Jane Fonda in “This Is Where I Leave You”: What’s Up with the 2015 Awards Race

Jane Fonda 600x300
Directed by: Shawn Levy
Written by: Jonathan Tropper
Main Cast: Jason Bateman, Rose Byrne, Adam Driver, Tina Fey, Jane Fonda, Kathryn Hahn, Corey Stoll, and more…
Past Oscar relations: Jane Fonda is a two time Academy Award winner, taking home statues for Coming Home as well as Klute

Today we have another article in this ongoing series of mine concerning the 2014 releases hoping to compete for some sort of actual Oscar attention as a contender at the upcoming 2015 ceremony. Next up for us here folks is the ensemble dramedy This Is Where I Leave You, which hopes to be the latest dysfunctional family to appeal to the Academy. Can it actually do it? Let’s discuss that possibility a little bit below…

This film follows the Altman family as they’re forced to be under one roof for the first time as adults in the wake of their patriarch’s death. All manner of comedic, dramatic, and emotional beats are subsequently hit between siblings and their significant others, as well as by their mother, played by Jane Fonda. The cast also includes the aforementioned Jason Bateman, Rose Byrne, Adam Driver, Tina Fey, Kathryn Hahn, and Corey Stoll, in addition to the likes of Connie Britton, Debra Monk, Timothy Olyphant, Ben Schwartz, Dax Shepard, and Abigail Spencer, to name a few. They all interact with each other in both zany and oddly believable ways. Comedy filmmaker Shawn Levy went lower budget and more serious here than usual in directing novelist Jonathan Tropper’s winning book. Tropper himself even wrote the adaptation himself. It all adds up to something that I was very interested in seeing, being a fan of the novel. Luckily, the core of the story has been successfully translated to the screen.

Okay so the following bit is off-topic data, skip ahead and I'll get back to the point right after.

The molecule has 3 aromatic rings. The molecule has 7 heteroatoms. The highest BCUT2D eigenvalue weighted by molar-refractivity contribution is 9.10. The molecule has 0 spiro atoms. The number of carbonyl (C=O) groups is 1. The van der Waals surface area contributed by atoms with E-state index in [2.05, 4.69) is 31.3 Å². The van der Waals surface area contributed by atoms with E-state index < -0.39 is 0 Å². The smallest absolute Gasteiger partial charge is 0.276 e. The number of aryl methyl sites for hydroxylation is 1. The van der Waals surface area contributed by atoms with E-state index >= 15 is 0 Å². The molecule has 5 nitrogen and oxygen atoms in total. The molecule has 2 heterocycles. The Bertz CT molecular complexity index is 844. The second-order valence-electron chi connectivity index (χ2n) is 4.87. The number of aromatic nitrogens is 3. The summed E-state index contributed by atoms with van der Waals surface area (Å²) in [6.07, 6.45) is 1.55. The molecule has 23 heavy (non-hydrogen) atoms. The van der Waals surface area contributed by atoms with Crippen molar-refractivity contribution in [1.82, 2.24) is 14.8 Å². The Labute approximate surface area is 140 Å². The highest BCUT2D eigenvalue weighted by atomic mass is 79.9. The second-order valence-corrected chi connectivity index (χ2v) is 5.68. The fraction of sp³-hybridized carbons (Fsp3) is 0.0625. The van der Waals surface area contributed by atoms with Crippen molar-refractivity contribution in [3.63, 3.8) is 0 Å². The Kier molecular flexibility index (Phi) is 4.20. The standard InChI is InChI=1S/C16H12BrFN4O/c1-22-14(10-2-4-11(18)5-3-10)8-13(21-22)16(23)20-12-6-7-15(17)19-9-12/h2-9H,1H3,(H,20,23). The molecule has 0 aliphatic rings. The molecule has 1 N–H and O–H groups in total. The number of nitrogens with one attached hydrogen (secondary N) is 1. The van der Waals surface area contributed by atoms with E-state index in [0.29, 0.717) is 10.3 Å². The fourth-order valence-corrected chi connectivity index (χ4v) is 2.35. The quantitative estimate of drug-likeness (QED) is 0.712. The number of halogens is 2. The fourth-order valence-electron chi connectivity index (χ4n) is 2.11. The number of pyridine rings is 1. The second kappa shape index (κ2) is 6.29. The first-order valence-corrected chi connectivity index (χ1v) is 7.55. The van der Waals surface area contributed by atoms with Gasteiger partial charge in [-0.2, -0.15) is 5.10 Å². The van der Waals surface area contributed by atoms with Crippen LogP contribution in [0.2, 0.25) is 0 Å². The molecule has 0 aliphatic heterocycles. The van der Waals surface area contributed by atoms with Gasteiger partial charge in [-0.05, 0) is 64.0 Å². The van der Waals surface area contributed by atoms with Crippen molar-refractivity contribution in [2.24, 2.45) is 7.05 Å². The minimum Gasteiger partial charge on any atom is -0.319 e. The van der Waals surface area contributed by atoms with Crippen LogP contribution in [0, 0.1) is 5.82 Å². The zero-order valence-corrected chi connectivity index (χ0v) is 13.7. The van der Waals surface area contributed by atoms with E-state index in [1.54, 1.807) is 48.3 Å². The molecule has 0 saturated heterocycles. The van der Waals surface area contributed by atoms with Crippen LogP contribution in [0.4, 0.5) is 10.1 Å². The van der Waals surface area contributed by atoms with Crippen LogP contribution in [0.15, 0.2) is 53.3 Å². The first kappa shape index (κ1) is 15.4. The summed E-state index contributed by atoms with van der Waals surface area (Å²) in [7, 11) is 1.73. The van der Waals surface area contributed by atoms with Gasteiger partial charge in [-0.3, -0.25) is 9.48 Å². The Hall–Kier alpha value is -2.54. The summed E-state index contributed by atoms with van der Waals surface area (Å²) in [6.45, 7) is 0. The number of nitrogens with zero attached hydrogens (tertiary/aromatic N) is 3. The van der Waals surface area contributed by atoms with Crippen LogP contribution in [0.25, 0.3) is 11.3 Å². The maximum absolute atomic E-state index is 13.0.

What this flick has going in its favor is the chemistry between cast members and the screenplay. Tropper’s script is very clever and a faithful, if streamlined, adaptation of the book. The cast, especially Driver and Fonda, are excellent, hitting beats across the whole emotional spectrum. The tone here is a tricky thing, but Tropper and the cast really do hit it. In a perfect world, both that screenplay and Fonda’s scene stealing turn would be up for awards consideration.

Working against This Is Where I Leave You is the fact that reviews out of the Toronto International Film Festival were lukewarm and frankly the Academy doesn’t usually jive towards something like this. Family dramedies have warmed Oscar’s heart, but not one that seems so mainstream, at least on the outset. Most of my colleagues are also pretty “meh” on the flick, so it could be very easy for voters to just up and ignore it. Perhaps if it’s really successful, the movie could surge back into consideration, but something tells me that the odds aren’t in its favor.

So, can this be a player at all? My hunch is that This Is Where I Leave You is destined to be more of a crowd pleaser than an awards contender, but Fonda has an outside chance of sneaking into a Best Supporting Actress lineup. I’d have liked Best Adapted Screenplay to be in play for Tropper too, but that really seems like wishful thinking to me. Alas, though the flick is worth seeing, believe me, it’s likely to not really wind up doing too much to appeal to an Oscar voter. That takes nothing away from it, but it’ll take a surprising turn of events for it to be in play for more than just success at the box office…

Grade: Long Shot Contender (give or take Fonda)

Stay tuned for another one of these profiles coming your way in the next week or two!

About Joey Magidson

A graduate of Stony Brook University (where he studied Cinema and Cultural Studies), resides in Brooklyn, New York. He contributes to several other film-related websites and is a member of the Broadcast Film Critics Association.

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